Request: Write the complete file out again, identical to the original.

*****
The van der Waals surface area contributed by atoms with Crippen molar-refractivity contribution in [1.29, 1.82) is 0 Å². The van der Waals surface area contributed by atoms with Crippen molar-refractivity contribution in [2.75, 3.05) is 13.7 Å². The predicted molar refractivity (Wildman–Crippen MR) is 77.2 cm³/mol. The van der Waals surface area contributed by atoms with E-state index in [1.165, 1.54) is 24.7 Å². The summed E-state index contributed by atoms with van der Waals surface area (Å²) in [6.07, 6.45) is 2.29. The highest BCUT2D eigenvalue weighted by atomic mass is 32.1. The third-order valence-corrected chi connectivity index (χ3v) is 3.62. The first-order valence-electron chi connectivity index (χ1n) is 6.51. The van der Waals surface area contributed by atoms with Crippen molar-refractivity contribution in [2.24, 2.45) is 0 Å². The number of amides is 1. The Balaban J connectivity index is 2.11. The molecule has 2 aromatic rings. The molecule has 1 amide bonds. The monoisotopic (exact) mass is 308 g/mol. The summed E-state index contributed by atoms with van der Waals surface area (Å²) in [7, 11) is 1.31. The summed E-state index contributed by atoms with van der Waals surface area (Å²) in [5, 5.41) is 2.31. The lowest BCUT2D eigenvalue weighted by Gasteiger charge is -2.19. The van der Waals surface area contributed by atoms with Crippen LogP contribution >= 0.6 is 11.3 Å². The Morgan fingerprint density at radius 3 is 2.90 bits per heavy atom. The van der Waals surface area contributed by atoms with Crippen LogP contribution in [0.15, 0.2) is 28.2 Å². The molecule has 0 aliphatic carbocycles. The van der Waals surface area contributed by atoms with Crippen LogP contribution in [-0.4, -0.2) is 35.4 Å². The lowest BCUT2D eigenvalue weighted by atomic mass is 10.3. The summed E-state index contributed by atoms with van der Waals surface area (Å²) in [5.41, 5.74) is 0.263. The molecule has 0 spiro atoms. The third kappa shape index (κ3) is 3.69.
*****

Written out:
The van der Waals surface area contributed by atoms with Crippen molar-refractivity contribution in [1.29, 1.82) is 0 Å². The van der Waals surface area contributed by atoms with Crippen molar-refractivity contribution in [2.75, 3.05) is 13.7 Å². The predicted molar refractivity (Wildman–Crippen MR) is 77.2 cm³/mol. The van der Waals surface area contributed by atoms with E-state index in [1.165, 1.54) is 24.7 Å². The summed E-state index contributed by atoms with van der Waals surface area (Å²) in [6.07, 6.45) is 2.29. The highest BCUT2D eigenvalue weighted by atomic mass is 32.1. The third-order valence-corrected chi connectivity index (χ3v) is 3.62. The first-order valence-electron chi connectivity index (χ1n) is 6.51. The van der Waals surface area contributed by atoms with Crippen molar-refractivity contribution in [2.24, 2.45) is 0 Å². The number of amides is 1. The Balaban J connectivity index is 2.11. The molecule has 2 aromatic rings. The molecule has 1 amide bonds. The monoisotopic (exact) mass is 308 g/mol. The summed E-state index contributed by atoms with van der Waals surface area (Å²) in [7, 11) is 1.31. The summed E-state index contributed by atoms with van der Waals surface area (Å²) in [5, 5.41) is 2.31. The lowest BCUT2D eigenvalue weighted by Gasteiger charge is -2.19. The van der Waals surface area contributed by atoms with Crippen LogP contribution >= 0.6 is 11.3 Å². The Morgan fingerprint density at radius 3 is 2.90 bits per heavy atom. The van der Waals surface area contributed by atoms with Crippen LogP contribution in [0.15, 0.2) is 28.2 Å². The molecule has 0 aliphatic carbocycles. The van der Waals surface area contributed by atoms with Crippen LogP contribution in [-0.4, -0.2) is 35.4 Å². The lowest BCUT2D eigenvalue weighted by atomic mass is 10.3. The summed E-state index contributed by atoms with van der Waals surface area (Å²) in [5.41, 5.74) is 0.263. The molecule has 0 spiro atoms. The third kappa shape index (κ3) is 3.69.